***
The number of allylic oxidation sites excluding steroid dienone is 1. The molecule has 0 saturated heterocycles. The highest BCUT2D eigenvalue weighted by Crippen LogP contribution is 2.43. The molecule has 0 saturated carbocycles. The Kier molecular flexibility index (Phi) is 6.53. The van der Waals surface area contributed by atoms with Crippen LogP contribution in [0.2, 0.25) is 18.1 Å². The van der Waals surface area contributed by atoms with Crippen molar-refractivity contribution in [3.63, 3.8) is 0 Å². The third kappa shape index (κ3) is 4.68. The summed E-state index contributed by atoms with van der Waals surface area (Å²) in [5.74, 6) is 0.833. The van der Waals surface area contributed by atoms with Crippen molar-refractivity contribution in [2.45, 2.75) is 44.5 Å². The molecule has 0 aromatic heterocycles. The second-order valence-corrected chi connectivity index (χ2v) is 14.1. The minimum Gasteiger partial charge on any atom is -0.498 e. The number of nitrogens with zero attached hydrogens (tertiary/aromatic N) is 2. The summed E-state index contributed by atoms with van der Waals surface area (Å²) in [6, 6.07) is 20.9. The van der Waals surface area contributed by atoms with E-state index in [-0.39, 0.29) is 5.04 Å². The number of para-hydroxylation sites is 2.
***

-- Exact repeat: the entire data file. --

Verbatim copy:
The number of allylic oxidation sites excluding steroid dienone is 1. The molecule has 0 saturated heterocycles. The highest BCUT2D eigenvalue weighted by Crippen LogP contribution is 2.43. The molecule has 0 saturated carbocycles. The Kier molecular flexibility index (Phi) is 6.53. The van der Waals surface area contributed by atoms with Crippen LogP contribution in [0.2, 0.25) is 18.1 Å². The van der Waals surface area contributed by atoms with Crippen molar-refractivity contribution in [3.63, 3.8) is 0 Å². The third kappa shape index (κ3) is 4.68. The summed E-state index contributed by atoms with van der Waals surface area (Å²) in [5.74, 6) is 0.833. The van der Waals surface area contributed by atoms with Crippen molar-refractivity contribution in [2.45, 2.75) is 44.5 Å². The molecule has 0 aromatic heterocycles. The second-order valence-corrected chi connectivity index (χ2v) is 14.1. The minimum Gasteiger partial charge on any atom is -0.498 e. The number of nitrogens with zero attached hydrogens (tertiary/aromatic N) is 2. The summed E-state index contributed by atoms with van der Waals surface area (Å²) in [6, 6.07) is 20.9. The van der Waals surface area contributed by atoms with E-state index in [-0.39, 0.29) is 5.04 Å². The number of para-hydroxylation sites is 2.